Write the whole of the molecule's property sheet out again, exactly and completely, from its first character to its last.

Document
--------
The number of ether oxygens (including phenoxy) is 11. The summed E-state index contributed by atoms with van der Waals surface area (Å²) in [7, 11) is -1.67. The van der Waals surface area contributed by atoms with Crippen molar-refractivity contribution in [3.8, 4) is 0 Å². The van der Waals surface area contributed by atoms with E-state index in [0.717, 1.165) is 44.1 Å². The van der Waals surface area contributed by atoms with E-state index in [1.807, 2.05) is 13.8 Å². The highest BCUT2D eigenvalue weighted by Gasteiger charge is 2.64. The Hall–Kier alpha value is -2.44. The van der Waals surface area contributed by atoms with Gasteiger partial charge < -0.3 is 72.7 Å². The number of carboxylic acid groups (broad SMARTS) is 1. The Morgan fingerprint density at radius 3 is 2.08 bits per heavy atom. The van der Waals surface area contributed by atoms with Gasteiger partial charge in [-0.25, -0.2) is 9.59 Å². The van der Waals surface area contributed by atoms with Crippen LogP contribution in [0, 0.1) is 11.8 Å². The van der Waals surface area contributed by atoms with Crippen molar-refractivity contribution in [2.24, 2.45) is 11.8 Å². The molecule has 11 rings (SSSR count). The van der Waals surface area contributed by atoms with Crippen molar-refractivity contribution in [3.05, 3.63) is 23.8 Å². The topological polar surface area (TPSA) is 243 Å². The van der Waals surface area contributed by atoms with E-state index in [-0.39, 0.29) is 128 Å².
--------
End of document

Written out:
The number of ether oxygens (including phenoxy) is 11. The summed E-state index contributed by atoms with van der Waals surface area (Å²) in [7, 11) is -1.67. The van der Waals surface area contributed by atoms with Crippen molar-refractivity contribution in [3.8, 4) is 0 Å². The van der Waals surface area contributed by atoms with E-state index in [0.717, 1.165) is 44.1 Å². The van der Waals surface area contributed by atoms with E-state index in [1.807, 2.05) is 13.8 Å². The highest BCUT2D eigenvalue weighted by Gasteiger charge is 2.64. The Hall–Kier alpha value is -2.44. The van der Waals surface area contributed by atoms with Gasteiger partial charge < -0.3 is 72.7 Å². The number of carboxylic acid groups (broad SMARTS) is 1. The Morgan fingerprint density at radius 3 is 2.08 bits per heavy atom. The van der Waals surface area contributed by atoms with Gasteiger partial charge in [-0.25, -0.2) is 9.59 Å². The van der Waals surface area contributed by atoms with Crippen LogP contribution in [0, 0.1) is 11.8 Å². The van der Waals surface area contributed by atoms with Crippen molar-refractivity contribution in [2.24, 2.45) is 11.8 Å². The molecule has 11 rings (SSSR count). The van der Waals surface area contributed by atoms with Crippen molar-refractivity contribution in [3.05, 3.63) is 23.8 Å². The topological polar surface area (TPSA) is 243 Å². The van der Waals surface area contributed by atoms with E-state index in [-0.39, 0.29) is 128 Å².